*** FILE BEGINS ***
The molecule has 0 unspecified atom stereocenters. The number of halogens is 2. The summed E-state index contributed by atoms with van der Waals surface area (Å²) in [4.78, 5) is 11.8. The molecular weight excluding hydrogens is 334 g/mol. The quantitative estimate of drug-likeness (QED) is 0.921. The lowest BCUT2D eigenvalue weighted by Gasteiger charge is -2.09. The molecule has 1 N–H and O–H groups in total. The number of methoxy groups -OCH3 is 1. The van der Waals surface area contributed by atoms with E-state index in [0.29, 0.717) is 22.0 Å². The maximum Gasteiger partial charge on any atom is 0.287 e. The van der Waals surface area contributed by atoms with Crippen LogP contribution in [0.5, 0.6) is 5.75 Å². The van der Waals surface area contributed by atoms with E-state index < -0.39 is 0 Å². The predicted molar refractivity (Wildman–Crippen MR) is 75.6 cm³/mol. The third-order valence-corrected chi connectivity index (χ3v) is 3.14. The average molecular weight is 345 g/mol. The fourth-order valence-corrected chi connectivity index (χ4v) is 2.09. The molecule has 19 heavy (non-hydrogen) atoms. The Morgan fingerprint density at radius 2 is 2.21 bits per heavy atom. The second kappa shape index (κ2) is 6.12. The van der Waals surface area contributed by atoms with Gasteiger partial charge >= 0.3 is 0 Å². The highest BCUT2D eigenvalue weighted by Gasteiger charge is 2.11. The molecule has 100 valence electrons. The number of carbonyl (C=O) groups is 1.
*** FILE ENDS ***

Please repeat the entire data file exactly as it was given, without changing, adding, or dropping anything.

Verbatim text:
The molecule has 0 unspecified atom stereocenters. The number of halogens is 2. The summed E-state index contributed by atoms with van der Waals surface area (Å²) in [4.78, 5) is 11.8. The molecular weight excluding hydrogens is 334 g/mol. The quantitative estimate of drug-likeness (QED) is 0.921. The lowest BCUT2D eigenvalue weighted by Gasteiger charge is -2.09. The molecule has 1 N–H and O–H groups in total. The number of methoxy groups -OCH3 is 1. The van der Waals surface area contributed by atoms with E-state index in [0.29, 0.717) is 22.0 Å². The maximum Gasteiger partial charge on any atom is 0.287 e. The van der Waals surface area contributed by atoms with Crippen LogP contribution in [0.5, 0.6) is 5.75 Å². The van der Waals surface area contributed by atoms with E-state index < -0.39 is 0 Å². The predicted molar refractivity (Wildman–Crippen MR) is 75.6 cm³/mol. The third-order valence-corrected chi connectivity index (χ3v) is 3.14. The average molecular weight is 345 g/mol. The fourth-order valence-corrected chi connectivity index (χ4v) is 2.09. The molecule has 19 heavy (non-hydrogen) atoms. The Morgan fingerprint density at radius 2 is 2.21 bits per heavy atom. The second kappa shape index (κ2) is 6.12. The van der Waals surface area contributed by atoms with Gasteiger partial charge >= 0.3 is 0 Å². The highest BCUT2D eigenvalue weighted by Gasteiger charge is 2.11. The molecule has 100 valence electrons. The number of carbonyl (C=O) groups is 1.